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Special Report

Meanwhile, Europe Is (Still) Burning

By 11.7.14

In case anyone missed it, the sick man of the global economy is getting much sicker. And it’s not just “peripheral” economies like Greece asunder in a sea of stagnation. Some of the European Union’s biggest players are in serious economic trouble. What’s especially striking, however, is so many European governments’ continued inability, and often unwillingness, to respond appropriately.

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A Further Perspective

T’was a Famous Victory

By 11.7.14

So did anything change on Tuesday? Very likely not. The ability of Congressional Republicans to enact legislation is not much changed from last Monday. Before Tuesday they held the House. Now they hold the House and the Senate. But it takes three branches of government to enact a law, and there isn’t much difference between holding one and holding two branches, if you don’t have the third.

To which I’d add two caveats. First, there’s an important psychological difference. The House Republicans caved on the debt ceiling last January because they didn’t think they had the voters at their back. They had held out in 2011, and then got shellacked in 2012. Perhaps they’ll feel differently now. That’s important because their ultimate power is that of the purse, and that requires staring down Obama, as they did in the debt negotiations of 2011.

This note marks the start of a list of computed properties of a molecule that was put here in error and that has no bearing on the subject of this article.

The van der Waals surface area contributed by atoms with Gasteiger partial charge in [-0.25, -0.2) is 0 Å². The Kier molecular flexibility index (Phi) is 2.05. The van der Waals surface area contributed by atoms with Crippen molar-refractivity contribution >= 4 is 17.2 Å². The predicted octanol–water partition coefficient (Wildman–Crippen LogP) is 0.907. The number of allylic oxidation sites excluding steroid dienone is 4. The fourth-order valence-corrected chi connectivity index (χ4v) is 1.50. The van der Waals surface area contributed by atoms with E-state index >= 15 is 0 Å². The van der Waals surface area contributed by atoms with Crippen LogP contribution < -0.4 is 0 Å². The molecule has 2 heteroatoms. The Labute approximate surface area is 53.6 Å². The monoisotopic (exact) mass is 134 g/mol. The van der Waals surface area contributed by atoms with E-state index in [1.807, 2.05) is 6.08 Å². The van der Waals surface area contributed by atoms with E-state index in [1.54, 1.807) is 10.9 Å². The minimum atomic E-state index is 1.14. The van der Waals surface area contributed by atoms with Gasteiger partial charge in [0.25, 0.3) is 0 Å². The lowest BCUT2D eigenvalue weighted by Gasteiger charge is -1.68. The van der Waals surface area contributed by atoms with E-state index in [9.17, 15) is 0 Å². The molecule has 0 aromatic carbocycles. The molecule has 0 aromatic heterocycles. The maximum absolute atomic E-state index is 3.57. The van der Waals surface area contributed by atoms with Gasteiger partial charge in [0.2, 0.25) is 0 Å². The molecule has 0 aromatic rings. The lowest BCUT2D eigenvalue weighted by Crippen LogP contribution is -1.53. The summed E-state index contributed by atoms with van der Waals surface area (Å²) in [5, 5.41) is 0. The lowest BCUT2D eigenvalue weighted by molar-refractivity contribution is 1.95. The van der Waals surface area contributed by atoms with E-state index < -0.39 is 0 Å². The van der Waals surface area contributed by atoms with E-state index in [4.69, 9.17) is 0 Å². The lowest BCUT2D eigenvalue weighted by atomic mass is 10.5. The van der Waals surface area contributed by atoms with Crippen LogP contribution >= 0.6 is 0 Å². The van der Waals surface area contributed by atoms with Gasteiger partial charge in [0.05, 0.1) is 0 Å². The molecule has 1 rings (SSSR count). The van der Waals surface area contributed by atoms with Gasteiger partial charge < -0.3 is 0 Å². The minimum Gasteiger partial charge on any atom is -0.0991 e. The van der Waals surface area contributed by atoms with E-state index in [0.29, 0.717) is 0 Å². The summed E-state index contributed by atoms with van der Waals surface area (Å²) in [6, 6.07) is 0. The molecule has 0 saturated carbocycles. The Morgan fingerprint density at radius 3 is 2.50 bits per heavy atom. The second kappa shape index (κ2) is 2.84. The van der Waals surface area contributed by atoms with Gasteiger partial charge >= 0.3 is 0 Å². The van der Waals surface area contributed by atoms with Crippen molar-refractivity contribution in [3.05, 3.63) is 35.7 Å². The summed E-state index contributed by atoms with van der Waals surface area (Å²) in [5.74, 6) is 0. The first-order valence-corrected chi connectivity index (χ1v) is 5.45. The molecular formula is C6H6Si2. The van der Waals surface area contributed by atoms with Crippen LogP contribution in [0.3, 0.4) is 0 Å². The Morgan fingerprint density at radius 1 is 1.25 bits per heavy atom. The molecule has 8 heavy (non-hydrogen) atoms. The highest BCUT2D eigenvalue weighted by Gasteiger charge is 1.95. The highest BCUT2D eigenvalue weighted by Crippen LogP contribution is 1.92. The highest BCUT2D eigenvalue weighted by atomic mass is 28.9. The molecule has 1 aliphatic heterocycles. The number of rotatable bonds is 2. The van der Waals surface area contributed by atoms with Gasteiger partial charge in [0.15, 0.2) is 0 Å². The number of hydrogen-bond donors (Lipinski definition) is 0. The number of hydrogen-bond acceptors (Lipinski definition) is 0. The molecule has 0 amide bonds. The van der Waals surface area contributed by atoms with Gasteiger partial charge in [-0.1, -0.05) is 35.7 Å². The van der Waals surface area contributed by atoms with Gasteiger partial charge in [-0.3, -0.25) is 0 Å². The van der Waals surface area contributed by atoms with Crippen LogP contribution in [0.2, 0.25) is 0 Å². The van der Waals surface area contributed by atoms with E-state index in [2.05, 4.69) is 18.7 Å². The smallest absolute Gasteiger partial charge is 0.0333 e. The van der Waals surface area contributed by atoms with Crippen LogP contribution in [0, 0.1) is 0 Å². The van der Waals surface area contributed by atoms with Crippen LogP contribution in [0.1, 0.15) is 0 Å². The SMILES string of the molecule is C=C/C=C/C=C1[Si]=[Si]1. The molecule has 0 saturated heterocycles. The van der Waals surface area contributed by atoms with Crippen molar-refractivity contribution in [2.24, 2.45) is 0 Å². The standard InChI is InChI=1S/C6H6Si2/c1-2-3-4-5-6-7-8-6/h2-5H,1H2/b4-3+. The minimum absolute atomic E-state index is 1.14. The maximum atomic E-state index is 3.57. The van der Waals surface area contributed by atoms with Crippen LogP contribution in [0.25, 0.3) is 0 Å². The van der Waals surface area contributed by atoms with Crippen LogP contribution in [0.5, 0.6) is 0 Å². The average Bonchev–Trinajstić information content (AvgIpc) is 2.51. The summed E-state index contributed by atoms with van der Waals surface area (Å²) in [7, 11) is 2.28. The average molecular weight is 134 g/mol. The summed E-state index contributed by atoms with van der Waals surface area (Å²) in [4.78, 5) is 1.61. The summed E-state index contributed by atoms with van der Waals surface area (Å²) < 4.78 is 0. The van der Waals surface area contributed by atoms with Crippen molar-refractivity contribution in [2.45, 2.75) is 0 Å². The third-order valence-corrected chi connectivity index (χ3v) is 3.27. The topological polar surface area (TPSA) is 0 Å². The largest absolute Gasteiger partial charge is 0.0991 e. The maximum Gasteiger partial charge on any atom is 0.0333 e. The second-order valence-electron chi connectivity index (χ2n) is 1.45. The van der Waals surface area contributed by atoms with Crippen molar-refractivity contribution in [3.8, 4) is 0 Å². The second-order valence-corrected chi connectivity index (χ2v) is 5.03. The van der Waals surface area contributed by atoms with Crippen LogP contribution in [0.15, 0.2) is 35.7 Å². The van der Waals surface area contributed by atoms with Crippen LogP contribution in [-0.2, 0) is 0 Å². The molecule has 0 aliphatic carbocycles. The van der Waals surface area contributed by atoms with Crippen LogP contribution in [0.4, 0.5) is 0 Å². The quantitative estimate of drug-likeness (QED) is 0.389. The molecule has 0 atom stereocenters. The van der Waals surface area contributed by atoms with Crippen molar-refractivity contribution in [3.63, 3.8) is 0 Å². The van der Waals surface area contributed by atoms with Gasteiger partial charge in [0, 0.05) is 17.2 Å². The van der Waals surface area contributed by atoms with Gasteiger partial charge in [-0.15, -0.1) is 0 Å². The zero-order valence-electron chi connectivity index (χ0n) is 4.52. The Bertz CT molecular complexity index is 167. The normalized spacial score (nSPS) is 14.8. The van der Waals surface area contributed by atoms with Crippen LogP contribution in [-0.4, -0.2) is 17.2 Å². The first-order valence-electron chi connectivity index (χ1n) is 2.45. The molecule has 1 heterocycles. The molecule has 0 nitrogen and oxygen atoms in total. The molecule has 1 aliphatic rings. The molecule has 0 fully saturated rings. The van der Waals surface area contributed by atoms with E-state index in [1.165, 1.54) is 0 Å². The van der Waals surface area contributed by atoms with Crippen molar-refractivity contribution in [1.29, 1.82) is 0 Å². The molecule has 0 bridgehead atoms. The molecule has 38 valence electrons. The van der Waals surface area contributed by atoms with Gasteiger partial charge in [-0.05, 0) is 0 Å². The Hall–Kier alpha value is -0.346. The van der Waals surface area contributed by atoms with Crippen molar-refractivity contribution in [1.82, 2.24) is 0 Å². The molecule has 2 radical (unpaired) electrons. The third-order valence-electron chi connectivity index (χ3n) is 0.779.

That implies a long-ball strategy, where the Republicans try to enact the sort of things on George Will’s wish list. Otherwise they’re just whistling in the wind.

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Politics

The #WaronWomen is over—and we won

By 11.7.14

Republicans are jubilant after their electoral victories Tuesday night — but it might be that Democratic losses tell a more complete story than GOP gains.

While voters almost uniformly backed conservative candidates, they also supported ballot measures out of sync with the traditional Republican party platform. Sure, marijuana legalization — which passed in the nation’s capital and in Oregon — can be chalked up to a rise in libertarians (me included), lurking at the margins of the GOP like the outsiders we’ve been since high school. But voters also approved non-binding hikes in the minimum wage in four states and three major cities. That’s hardly a hardline conservative position. So what gives? 

The easy answer is that Americans are, on the whole, idiots, who tune into elections at the last possible moment, when they simply can’t avoid it any longer. Hence the increase in television commercials the last two weeks, as the parties compete to see who can more effectively convince voters that the other guys are more likely to murder their grandmother, child, puppy, or cable television package — whichever they might find more important.

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Another Perspective

Is Jason Aldean the Obama of Country Music?

By 11.6.14